The jury plays an important role in a trial. The members of the jury hear the statements made by all the parties present, understand all evidence presented, apply rules of law, and then decide the outcome.
Once in the court, the settlement amount, compensation amount, and resolution of the case are made by the jury. While no one can predict a jury’s decision, it is important to understand how a jury works in a personal injury trial.
The Jury’s Role
The jury plays an important role in a trial. The members of the jury hear the statements made by all the parties present, understand all evidence presented, apply rules of law, and then decide the outcome. In a personal injury case, they decide if the defendant is guilty, they decide if a plaintiff should receive compensation, and they also decide the amount of compensation that should be awarded.
Jurors may take notes while listening to evidence presented, paying attention to each detail. However, when the jury begins to deliberate, they are not allowed any transcripts of testimony for reference. Due to the deliberation rules set by the law, jurors have to rely on exhibits presented, memory, and any notes that they take.
Deliberation of Evidence
The jurors will discuss the accident, evidence, and facts in detail. Once these facts are well established and understood, they will apply the law to the facts. The duration of deliberation differs from case to case. Some cases are deliberated within hours, while other cases can take days.
Application of Law
The jury is first instructed by the judge about the relevant laws that will apply to the case at the end of the trial. These instructions will guide the jury in the application of the law to the case.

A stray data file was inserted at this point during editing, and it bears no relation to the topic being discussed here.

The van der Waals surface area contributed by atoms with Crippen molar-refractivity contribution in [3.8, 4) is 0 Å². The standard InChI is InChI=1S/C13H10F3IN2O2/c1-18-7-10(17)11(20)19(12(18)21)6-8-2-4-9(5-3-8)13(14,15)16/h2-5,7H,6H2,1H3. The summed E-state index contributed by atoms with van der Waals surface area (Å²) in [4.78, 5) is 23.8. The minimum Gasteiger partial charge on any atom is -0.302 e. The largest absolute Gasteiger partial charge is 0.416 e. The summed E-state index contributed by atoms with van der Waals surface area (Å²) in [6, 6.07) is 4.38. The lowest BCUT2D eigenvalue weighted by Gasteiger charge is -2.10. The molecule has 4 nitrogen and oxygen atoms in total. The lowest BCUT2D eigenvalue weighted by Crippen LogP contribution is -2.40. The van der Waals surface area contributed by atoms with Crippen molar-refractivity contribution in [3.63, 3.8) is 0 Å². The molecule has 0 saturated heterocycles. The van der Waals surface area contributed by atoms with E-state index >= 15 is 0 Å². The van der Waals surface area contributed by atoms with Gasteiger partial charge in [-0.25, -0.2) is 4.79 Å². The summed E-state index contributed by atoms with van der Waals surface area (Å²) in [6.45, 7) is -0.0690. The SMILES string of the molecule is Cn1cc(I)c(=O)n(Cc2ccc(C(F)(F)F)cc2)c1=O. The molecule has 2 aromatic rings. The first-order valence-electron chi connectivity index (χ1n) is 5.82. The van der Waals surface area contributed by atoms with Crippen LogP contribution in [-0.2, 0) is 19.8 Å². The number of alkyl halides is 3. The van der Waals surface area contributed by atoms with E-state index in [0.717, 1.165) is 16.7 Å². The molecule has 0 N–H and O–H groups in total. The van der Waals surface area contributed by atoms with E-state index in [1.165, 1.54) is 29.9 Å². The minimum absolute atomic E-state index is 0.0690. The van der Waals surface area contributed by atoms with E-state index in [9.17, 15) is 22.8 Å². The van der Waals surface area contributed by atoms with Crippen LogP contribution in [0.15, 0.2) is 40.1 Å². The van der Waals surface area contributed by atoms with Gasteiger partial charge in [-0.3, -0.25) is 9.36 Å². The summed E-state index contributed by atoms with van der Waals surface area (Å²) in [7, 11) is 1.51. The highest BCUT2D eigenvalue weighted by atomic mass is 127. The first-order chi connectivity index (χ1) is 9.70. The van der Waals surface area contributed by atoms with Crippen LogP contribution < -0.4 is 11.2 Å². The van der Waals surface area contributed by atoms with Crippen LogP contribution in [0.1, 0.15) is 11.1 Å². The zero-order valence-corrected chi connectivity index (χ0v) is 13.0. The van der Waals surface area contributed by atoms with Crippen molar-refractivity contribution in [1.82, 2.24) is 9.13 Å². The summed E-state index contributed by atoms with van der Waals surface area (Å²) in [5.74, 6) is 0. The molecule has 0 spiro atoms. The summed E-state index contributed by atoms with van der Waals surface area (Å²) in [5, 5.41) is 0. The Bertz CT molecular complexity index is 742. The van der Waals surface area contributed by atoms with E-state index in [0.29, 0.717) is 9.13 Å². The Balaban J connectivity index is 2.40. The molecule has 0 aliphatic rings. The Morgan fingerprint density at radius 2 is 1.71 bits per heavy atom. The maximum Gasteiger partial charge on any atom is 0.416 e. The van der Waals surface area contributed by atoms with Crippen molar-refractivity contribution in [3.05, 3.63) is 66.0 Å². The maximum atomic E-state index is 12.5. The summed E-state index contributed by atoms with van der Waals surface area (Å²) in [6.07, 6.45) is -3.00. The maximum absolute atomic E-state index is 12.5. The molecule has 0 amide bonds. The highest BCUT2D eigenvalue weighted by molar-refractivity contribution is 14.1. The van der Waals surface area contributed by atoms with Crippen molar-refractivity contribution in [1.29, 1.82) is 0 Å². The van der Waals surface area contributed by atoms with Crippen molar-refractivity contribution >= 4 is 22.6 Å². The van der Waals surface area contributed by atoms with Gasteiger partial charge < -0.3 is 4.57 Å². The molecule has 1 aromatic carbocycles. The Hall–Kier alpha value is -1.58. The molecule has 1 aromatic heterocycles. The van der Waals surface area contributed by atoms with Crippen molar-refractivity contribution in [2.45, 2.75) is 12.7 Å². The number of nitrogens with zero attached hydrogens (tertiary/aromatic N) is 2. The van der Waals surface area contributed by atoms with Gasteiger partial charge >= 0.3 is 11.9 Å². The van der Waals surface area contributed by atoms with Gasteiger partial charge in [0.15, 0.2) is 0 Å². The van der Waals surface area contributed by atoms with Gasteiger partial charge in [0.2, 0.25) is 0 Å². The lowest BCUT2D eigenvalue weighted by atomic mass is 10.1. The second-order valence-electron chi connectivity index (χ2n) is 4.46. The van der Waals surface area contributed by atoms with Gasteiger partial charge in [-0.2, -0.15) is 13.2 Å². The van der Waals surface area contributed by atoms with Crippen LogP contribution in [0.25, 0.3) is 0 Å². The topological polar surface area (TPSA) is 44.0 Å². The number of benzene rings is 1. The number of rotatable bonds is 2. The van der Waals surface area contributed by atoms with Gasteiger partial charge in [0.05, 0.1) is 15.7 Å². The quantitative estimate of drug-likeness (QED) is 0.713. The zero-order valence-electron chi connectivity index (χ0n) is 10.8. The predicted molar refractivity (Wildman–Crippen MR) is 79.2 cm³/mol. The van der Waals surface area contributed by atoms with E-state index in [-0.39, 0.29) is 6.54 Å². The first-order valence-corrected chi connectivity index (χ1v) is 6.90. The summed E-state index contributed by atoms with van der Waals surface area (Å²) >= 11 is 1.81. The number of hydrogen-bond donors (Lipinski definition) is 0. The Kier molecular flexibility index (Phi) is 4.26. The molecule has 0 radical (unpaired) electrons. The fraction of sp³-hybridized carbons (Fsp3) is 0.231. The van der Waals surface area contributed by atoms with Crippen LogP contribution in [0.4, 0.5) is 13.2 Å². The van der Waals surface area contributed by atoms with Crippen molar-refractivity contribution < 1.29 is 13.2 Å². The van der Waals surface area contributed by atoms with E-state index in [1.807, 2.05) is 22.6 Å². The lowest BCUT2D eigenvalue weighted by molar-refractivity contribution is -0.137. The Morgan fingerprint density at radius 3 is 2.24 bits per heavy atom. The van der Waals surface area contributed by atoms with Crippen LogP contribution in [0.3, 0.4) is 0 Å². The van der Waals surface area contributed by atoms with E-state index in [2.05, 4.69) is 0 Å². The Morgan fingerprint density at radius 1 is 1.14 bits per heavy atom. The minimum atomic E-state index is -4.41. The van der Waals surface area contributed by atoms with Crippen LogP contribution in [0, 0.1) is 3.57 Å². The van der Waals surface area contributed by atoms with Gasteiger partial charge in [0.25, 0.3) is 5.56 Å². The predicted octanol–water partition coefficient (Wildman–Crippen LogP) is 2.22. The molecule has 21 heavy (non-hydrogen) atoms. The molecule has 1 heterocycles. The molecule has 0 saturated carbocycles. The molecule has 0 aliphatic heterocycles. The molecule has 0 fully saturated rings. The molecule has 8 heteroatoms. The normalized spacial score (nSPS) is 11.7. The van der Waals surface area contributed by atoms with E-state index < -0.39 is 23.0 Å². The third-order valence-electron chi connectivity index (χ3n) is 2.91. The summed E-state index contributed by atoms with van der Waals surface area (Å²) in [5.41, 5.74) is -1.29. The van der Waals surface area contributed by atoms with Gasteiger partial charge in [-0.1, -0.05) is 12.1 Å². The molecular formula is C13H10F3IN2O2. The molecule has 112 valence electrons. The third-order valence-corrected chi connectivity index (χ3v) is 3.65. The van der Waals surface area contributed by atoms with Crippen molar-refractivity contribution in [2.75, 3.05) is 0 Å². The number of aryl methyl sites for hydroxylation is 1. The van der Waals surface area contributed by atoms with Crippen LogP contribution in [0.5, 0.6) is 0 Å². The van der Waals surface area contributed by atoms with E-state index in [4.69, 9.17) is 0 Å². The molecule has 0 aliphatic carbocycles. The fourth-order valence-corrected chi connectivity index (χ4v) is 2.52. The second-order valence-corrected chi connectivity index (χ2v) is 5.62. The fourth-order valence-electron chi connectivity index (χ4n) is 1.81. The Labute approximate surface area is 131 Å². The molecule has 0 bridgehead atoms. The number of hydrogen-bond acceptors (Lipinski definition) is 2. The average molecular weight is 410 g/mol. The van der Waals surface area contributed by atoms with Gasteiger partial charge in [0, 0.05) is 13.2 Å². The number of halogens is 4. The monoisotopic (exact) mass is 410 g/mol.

Pain and Suffering
In addition to the tangible components of compensation such as medical expenses, property damage, and loss of wages, the jury also decides the amount that should be awarded for pain and suffering. These intangible components are difficult to calculate and jurors will usually refer to their own understanding of the case, experience, and background to determine a fair and reasonable value of pain and suffering.
The members of a jury are subjected to their own emotional understanding and opinion of the case. It, therefore, becomes important for a plaintiff to be able to appeal to the emotional nature of the jury. In general, certain pieces of evidence are known to appeal to the emotional nature of jurors.
- Severe and serious injuries that have permanent effects.
- Injuries caused to children.
- Visual representation of the accident and the injury caused.
- Evidence of a cover-up or dishonesty in presenting evidence.
St. Louis Car Accident Lawyer
If you have been involved in a car accident caused by a reckless driver, contact a St. Louis car accident lawyer who will help recover rightful damages for your injuries through settlement or trial. Call The Hoffmann Law Firm, L.L.C. at (314) 361-4242.